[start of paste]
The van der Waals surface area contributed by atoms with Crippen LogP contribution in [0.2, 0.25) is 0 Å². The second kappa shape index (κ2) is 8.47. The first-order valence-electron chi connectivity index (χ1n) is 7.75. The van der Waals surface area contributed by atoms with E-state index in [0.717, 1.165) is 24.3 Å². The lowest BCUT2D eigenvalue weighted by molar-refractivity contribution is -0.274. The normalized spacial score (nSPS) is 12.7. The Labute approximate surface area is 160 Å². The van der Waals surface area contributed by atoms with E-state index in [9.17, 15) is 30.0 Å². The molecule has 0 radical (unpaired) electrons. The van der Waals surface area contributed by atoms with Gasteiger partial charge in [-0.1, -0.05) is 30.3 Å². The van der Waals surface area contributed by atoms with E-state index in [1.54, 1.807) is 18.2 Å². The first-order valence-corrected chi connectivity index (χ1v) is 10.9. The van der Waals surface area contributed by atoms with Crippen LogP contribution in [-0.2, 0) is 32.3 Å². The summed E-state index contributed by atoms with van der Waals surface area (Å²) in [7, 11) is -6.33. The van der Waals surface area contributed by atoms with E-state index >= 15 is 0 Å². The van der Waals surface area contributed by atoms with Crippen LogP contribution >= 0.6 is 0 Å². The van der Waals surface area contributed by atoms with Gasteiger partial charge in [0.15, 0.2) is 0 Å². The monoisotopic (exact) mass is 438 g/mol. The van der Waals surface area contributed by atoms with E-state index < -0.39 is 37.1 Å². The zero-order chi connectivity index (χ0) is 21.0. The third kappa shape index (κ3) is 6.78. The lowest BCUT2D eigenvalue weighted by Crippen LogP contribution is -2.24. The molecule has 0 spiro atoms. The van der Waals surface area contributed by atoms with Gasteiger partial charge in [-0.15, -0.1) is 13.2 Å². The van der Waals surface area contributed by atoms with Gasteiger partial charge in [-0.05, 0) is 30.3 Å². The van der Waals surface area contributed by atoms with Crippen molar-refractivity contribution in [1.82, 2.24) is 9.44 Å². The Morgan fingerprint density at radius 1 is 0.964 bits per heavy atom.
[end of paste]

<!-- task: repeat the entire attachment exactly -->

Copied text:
The van der Waals surface area contributed by atoms with Crippen LogP contribution in [0.2, 0.25) is 0 Å². The second kappa shape index (κ2) is 8.47. The first-order valence-electron chi connectivity index (χ1n) is 7.75. The van der Waals surface area contributed by atoms with E-state index in [0.717, 1.165) is 24.3 Å². The lowest BCUT2D eigenvalue weighted by molar-refractivity contribution is -0.274. The normalized spacial score (nSPS) is 12.7. The Labute approximate surface area is 160 Å². The van der Waals surface area contributed by atoms with E-state index in [9.17, 15) is 30.0 Å². The molecule has 0 radical (unpaired) electrons. The van der Waals surface area contributed by atoms with Gasteiger partial charge in [-0.1, -0.05) is 30.3 Å². The van der Waals surface area contributed by atoms with E-state index in [1.54, 1.807) is 18.2 Å². The first-order valence-corrected chi connectivity index (χ1v) is 10.9. The van der Waals surface area contributed by atoms with Crippen LogP contribution in [-0.2, 0) is 32.3 Å². The summed E-state index contributed by atoms with van der Waals surface area (Å²) in [7, 11) is -6.33. The van der Waals surface area contributed by atoms with E-state index >= 15 is 0 Å². The van der Waals surface area contributed by atoms with Crippen LogP contribution >= 0.6 is 0 Å². The van der Waals surface area contributed by atoms with Gasteiger partial charge in [0.15, 0.2) is 0 Å². The monoisotopic (exact) mass is 438 g/mol. The van der Waals surface area contributed by atoms with E-state index < -0.39 is 37.1 Å². The zero-order chi connectivity index (χ0) is 21.0. The third kappa shape index (κ3) is 6.78. The lowest BCUT2D eigenvalue weighted by Crippen LogP contribution is -2.24. The molecule has 0 spiro atoms. The van der Waals surface area contributed by atoms with Gasteiger partial charge in [-0.15, -0.1) is 13.2 Å². The van der Waals surface area contributed by atoms with Gasteiger partial charge in [-0.05, 0) is 30.3 Å². The van der Waals surface area contributed by atoms with Crippen molar-refractivity contribution in [1.82, 2.24) is 9.44 Å². The Morgan fingerprint density at radius 1 is 0.964 bits per heavy atom.